Organism And Hierarchy

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Still 'fine-tuning' our process. You can get to the original article HERE

NOTE: THIS ARTICLE is a reprint from the blog of reverend Kevin Rogers of New Song Church in Windsor, Ontario and is reproduced here for your convenience. You can visit the his blog called "The Orphan Age" HERE.


When you enter the congregational and organizational reality of most local churches, you will encounter two modes of relationship: two ways of structuring around the mission of God.

 

Organism and hierarchy describe how bodies are formed. These are both scientific words.

 

Organism:

1.     A system regarded as analogous in its structure or functions to a living body.

2.     Organic structure; organization.[1]

Hierarchy:

  1. A group of persons or things organized into successive ranks or grades with each level subordinate to the one above.
  2. Categorization or arrangement of a group of people or things into such ranks or grades.[2]

 

 

Churches that are more organic in nature, focus on the cooperative nature of like-minded people in relationship doing things that are viewed as beneficial for their spiritual formation and for the benefit of others. When viewed as an organism, the body of believers is seen as a living, flexible being that can move and adapt quickly. Empowerment is from the ground up.

 

Churches that are more hierarchical in nature, focus less on the individuality of a local congregation and more on the conformity to the larger church body that they are part of. More attention is given to whom has the permission and the empowerment is from the top down.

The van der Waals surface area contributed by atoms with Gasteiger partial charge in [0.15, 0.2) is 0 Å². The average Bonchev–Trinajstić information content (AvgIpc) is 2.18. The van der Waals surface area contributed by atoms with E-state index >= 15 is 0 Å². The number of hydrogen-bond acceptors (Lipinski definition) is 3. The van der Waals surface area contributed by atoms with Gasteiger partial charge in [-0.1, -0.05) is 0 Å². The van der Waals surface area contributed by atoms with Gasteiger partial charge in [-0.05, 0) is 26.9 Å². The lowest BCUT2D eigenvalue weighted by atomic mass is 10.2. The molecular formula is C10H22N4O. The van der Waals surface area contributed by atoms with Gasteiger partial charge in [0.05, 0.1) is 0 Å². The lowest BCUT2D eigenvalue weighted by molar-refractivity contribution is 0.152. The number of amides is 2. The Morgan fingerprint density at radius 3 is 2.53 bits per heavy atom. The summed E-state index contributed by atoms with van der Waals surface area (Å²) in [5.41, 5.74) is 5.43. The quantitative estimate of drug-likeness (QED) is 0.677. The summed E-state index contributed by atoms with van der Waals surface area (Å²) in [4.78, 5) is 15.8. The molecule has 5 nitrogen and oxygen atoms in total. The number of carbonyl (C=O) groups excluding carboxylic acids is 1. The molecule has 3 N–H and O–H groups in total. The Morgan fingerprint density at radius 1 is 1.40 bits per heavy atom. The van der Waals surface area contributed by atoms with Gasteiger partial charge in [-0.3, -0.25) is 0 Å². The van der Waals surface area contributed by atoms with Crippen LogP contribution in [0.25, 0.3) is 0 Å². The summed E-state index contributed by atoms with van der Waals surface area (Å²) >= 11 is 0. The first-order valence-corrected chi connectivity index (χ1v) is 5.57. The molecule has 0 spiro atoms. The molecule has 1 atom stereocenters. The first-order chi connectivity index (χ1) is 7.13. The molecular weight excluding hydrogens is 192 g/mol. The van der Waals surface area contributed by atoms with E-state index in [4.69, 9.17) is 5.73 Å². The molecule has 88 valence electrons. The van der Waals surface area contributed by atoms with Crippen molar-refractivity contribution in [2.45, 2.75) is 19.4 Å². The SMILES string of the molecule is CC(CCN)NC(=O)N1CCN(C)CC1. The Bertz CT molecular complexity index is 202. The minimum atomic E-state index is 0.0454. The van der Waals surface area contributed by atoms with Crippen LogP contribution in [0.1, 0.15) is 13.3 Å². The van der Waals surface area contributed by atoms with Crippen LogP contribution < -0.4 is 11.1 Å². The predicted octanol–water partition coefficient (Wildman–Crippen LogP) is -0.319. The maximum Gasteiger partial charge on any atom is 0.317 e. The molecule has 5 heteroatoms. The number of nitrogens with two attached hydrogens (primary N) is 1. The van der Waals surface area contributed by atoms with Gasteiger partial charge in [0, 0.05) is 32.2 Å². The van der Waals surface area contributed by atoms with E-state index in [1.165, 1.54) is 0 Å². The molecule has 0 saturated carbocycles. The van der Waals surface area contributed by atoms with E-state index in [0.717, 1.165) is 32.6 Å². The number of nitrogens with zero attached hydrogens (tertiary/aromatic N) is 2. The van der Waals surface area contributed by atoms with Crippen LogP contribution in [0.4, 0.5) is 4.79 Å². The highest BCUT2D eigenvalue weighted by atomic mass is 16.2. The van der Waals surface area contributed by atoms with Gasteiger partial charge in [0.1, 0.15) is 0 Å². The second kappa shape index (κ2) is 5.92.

Organic churches and hierarchical churches sometimes are at odds with the other churches that think and function different from their own.

 

The truth be told, the Universal Church is both organic and hierarchical. We must allow for structure and administration that functions from the top down and the bottom up. Unity is essentially an agreement shared by those empowered and those that lack authority. Godly empowerment is for the benefit of the powerless.

 

Jesus said it this way,

 

Matthew 18:

At That Time The Disciples Came To Jesus And Asked, “Who, Then, Is The Greatest In The Kingdom Of Heaven?”

He Called A Little Child To Him And Placed The Child Among Them. And He Said: “Truly I Tell You, Unless You Change And Become Like Little Children, You Will Never Enter The Kingdom Of Heaven. Therefore, Whoever Takes The Lowly Position Of This Child Is The Greatest In The Kingdom Of Heaven. And Whoever Welcomes One Such Child In My Name Welcomes Me.

 

 

Usually, I will look at hierarchical churches and think, ‘Does the authority of your religious leaders take the lowly position of a child and welcome Jesus in the midst?’

 

And someone somewhere looks at my leadership and asks the same question. Is he lowly like the child Jesus pointed to?

 

I came upon a great quote in the Orthodox Study Bible. (Yes, the hierarchical Orthodox Church with a multitude of saints, archbishops, and bishops.)


The Church, in which Christian life develops, is not primarily an organization, but an organism whose parts or members receive their edifying power from Christ to grow up into Christ. Paul does not look at the Christian as an isolated individual walking toward perfection, but as a member of the body, striving to reach the perfect faith and full knowledge of the Son of God. Thus, unity of faith cannot be separated from knowledge of the Son of God.[3]

 

Can we drop the constant rhetoric that pits organism and hierarchy against each other? Instead, could we be a little more Jesus centred and unify around that? Just saying…

 

 


See also....
Making Sense Of The Miraculous

[1] The American Heritage Dictionary of the English Language, 5th Edition

[2] The American Heritage Dictionary of the English Language, 5th Edition

[3] Orthodox Study Bible ©2008 by St. Athanasius Academy of Orthodox Theology

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